Review: The Ottoman Endgame: War, Revolution and the Making of the Modern Middle East, 1908-1923 by Sean McMeekin (2016) Assessment 8 out of 10

A re-writing, from a different perspective, of the History of the First World War.

McMeekin describes the Great War as “the War of Ottoman Succession”, running not from 1914 to 1918 but for Turkey, at least, from 1911 to 1922.

Throughout campaigns and atrocities are viewed in the context of diplomacy, politics and what was happening on other fronts.

After defeat in 1911-13 in wars with Italy and with four Balkan republics, Turkey joined the Central Powers having negotiated significant monetary and military aid from Germany. This contributed to Turkish successes in the Dardanelles and Gallipoli in 1915 and at Kut in Mesopotamia in 1916, all disasters for British prestige.

Russian forces in 1917, which in 1916 had triumphed against Turkey in the Caucasus, led by generals and admirals who were to head up the Whites in the Russian Civil War, were less subject to revolution and mutiny than those on other fronts.

In 1918 Enver Pasha pushed on into Transcaucasia with the aim of creating a union of Turkish peoples, denuding forces in Mesopotamia and Palestine and European Turkey, allowing breaks-through by the British and the French, which culminated in the Turkish Armistice.

In the Middle East British arms defeated the Ottomans. The Arab Revolt had limited impact. However, as publicized by TE Lawrence (of Arabia), it was made to appear as self-determination, along lines promoted by US President Wilson.

Throughout McMeekin is opinionated. Why didn’t the British attack in Cilicia, the little defended hinge of the Ottoman Empire rather than heavily fortified Dardanelles-Gallipoli? In starting the Dardanelles-Gallipoli campaign, Britain had sought to relieve pressure on Russia. Russia failed to reciprocate such assistance, either in the later stages of the fighting in Gallipoli or in relieving the starving Anglo-Indian force holed up at Kut.

The Sykes-Picot carve-up of the Middle East between Britain and France was nothing of the sort. It was the remnants of a carve-up of the Ottoman Empire, driven by the Russians in 1916, after they were victorious against Turkey in the Caucasus. In this carve-up France was promised as much as it was to create a buffer between the former players in the “Great Game”, Britain and Russia.

On successive occasions victors fell out, allowing the defeated to form new alliances: in the Second Balkan War Bulgaria was attacked by her erstwhile allies, who had fought with her against Turkey in the First Balkan War, the result was that Bulgaria, like Turkey, joined the Central Powers in the Great War; in 1917/18 after the Treaty of Brest-Litovsk with revolutionary Russia, Turkey and Germany fell out, both seeking the oil from Azerbaijan; after the Armistice with Turkey the British continued their advance to the oil fields of Mosul contrary to an understanding with France.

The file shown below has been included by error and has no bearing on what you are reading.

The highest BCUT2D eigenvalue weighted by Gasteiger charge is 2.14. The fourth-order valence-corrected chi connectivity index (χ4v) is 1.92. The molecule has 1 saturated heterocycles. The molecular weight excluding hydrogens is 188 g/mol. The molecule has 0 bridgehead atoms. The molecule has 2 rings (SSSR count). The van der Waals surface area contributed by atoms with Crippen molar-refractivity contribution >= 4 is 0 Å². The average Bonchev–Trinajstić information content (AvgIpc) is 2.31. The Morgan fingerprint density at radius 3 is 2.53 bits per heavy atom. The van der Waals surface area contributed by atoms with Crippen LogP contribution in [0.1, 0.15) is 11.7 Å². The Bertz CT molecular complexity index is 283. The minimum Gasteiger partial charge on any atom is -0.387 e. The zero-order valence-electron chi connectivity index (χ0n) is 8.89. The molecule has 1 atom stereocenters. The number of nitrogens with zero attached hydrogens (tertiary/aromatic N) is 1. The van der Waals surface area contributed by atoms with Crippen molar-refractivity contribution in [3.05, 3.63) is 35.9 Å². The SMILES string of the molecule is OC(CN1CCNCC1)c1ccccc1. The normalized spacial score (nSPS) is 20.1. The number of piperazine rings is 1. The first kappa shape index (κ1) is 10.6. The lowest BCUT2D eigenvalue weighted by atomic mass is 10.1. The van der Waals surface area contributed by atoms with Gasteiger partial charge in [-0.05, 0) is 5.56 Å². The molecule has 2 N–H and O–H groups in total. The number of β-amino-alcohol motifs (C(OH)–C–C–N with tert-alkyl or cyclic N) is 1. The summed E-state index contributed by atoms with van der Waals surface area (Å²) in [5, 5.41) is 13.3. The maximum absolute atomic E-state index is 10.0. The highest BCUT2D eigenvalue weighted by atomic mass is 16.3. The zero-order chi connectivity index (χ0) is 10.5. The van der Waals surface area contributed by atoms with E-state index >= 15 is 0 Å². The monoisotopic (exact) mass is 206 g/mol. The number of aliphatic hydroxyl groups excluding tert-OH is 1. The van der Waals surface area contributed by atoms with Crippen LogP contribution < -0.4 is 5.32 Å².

The same pattern was repeated in the Treaty of Sèvres, signed by the last Sultan. It allocated chunks of the Ottoman corpse to Britain, France, Italy and Greece, the last two having contributed little to Turkish defeat. The treaty was not accepted by Turkish nationalists led by Ataturk, who retreated into the interior and supplied by Revolutionary Russia. Lloyd George, the British PM, urged Greek intervention. The Greeks advanced deep into Anatolia, burning villages in Muslim majority areas along the way. Extending its lines of supply, the Greek army was defeated by Ataturk, who separately came to agreement with France and Italy, whilst Lloyd George was unable to persuade the British dominions, or his own cabinet, to continue support for Greece.

This sealed Lloyd George’s fate as PM. It resulted in the debacle of Greek withdrawal from Anatolia. The last Sultan was deposed and the caliphate abolished. The Treaty of Sèvres was replaced by the Treaty of Lausanne. It set an ominous precedent in providing forcible population exchanges between Greece and Turkey, including expelling Pontic Greeks who had been settled on the Black Sea for 3,000 years.

Interesting and difficult to put down. I look forward to reading more from Sean McMeekin

Leave a Reply

Fill in your details below or click an icon to log in: Logo

You are commenting using your account. Log Out /  Change )

Twitter picture

You are commenting using your Twitter account. Log Out /  Change )

Facebook photo

You are commenting using your Facebook account. Log Out /  Change )

Connecting to %s